How IBM transformed their digital sales process with the help of DMI
"I've had a lot of field sales teams coming in and when we tell them how we work, they want to know how best to use digital in their roles. The challenge is we know they need to know digital, but we don't know how much they need to know."
Hugh O'ByrneVP of Global Sales Center Excellence, IBM
37% decrease in days to close digital sales
132%+ digital skills increase
4K+ marketers trained across 23 countries
The rise in digital technologies has given the IT industry a much-needed boost as it presents new and exciting ways to think about and interact with technology. As consumers become more demanding in their expectations, the way they interact with companies and purchase from them has changed.
Increasingly, IT solutions are being purchased ‘as a service’, online which requires sellers that know how to use and influence using digital channels. In addition, clients are now able to conduct their own research on digital channels and are more empowered, reaching out to a seller later in the buying process.
This digital transformation means the fate of the sales pipeline is now controlled by the buyer, rather than a sales representative. In essence, the balance of power has shifted.
For IBM this shift made them realize that they needed their sellers to take a different approach in client engagement, beyond traditional selling techniques. This meant that sellers needed to learn to be more personal, more social and more digital, a difficult feat to achieve without the input of a digital specialist that offers industry aligned learning programs.
The goal for IBM was to empower and educate their digital sales staff to adapt to this changing consumer environment. It was at this point that the foundations for their collaboration with the Digital Marketing Institute were formed.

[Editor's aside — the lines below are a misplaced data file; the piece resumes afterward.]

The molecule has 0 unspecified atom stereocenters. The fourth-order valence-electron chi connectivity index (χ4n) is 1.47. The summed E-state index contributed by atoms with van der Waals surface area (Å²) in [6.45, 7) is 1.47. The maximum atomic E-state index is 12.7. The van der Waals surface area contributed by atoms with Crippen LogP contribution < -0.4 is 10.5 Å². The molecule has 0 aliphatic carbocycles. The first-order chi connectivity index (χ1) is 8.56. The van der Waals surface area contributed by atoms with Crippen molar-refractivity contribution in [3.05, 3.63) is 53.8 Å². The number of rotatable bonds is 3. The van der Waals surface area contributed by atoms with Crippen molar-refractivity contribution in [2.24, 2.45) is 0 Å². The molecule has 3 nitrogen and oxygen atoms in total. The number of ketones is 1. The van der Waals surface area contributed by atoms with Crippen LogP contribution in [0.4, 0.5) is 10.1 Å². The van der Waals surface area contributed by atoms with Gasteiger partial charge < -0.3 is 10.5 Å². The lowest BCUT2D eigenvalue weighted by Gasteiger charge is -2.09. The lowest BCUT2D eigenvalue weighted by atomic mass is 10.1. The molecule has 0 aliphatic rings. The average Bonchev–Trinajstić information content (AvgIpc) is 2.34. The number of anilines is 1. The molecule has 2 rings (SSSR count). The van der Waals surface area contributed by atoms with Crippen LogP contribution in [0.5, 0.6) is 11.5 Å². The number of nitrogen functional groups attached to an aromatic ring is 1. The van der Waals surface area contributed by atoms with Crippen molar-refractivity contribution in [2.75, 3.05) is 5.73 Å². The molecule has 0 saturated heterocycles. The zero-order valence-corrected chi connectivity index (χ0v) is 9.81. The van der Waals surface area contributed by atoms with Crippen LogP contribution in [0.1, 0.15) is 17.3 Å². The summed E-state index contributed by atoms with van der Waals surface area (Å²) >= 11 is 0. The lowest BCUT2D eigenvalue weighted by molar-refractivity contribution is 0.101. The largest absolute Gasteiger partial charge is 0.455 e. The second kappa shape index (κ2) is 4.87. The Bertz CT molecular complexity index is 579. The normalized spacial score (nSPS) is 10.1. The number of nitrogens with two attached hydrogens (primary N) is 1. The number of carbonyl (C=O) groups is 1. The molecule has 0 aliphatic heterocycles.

To have influence and presence online, IBM worked with the Digital Marketing Institute to create a customized digital and social selling program that met the unique needs of their business. The aim of the program was to put people at the front of the brand to build trust with customers and clients and establish their sales team as digital leaders.
To kickstart the process, the organization’s inside sales team was rebranded as IBM Digital Sales, a name which recognizes a distinct selling discipline that, at its core, thrives on social and digital engagement.
In addition, IBM also recognized the need to take a systematic approach to ensuring its sellers had the essential skills training and ultimately, a globally recognized digital certification that would equip them with the tools and techniques required to achieve their targets.
According to O’Byrne, certification was key to staff engagement as it improved skills, allowed them to gain a professional qualification and made them more comfortable in the digital world. In addition, earning an external certification enabled their workforce to learn new skills and build their career.
On completing the Certified Digital Selling Professional program, an assessment was carried out on the benefits of the training for IBM’s sales executives. The organization discovered a 50% improvement in the confidence levels of sellers in the digital realm based on what they had learned.
In addition, through the program, sellers established their personal brand along with gaining a clear understanding how to communicate and engage online along with curating and sharing content - skills that are essential to enabling sales and business success.
To measure efficacy, an ROI study was carried out over 15 months looking at 7,200 opportunities being developed by our Business Development staff, delivered a 7% increase in win rate and 37% reduction in days to close.
O’Byrne sees the digital future for IBM as one that continues to push the envelope.
“I’ve had a lot of field sales teams coming in and when we tell them how we work, they want to know how best to use digital in their roles. The challenge is we know they need to know digital, but we don’t know how much they need to know. We’re working with different parts of the field and evaluating what they should learn and how we can help them on that journey.”
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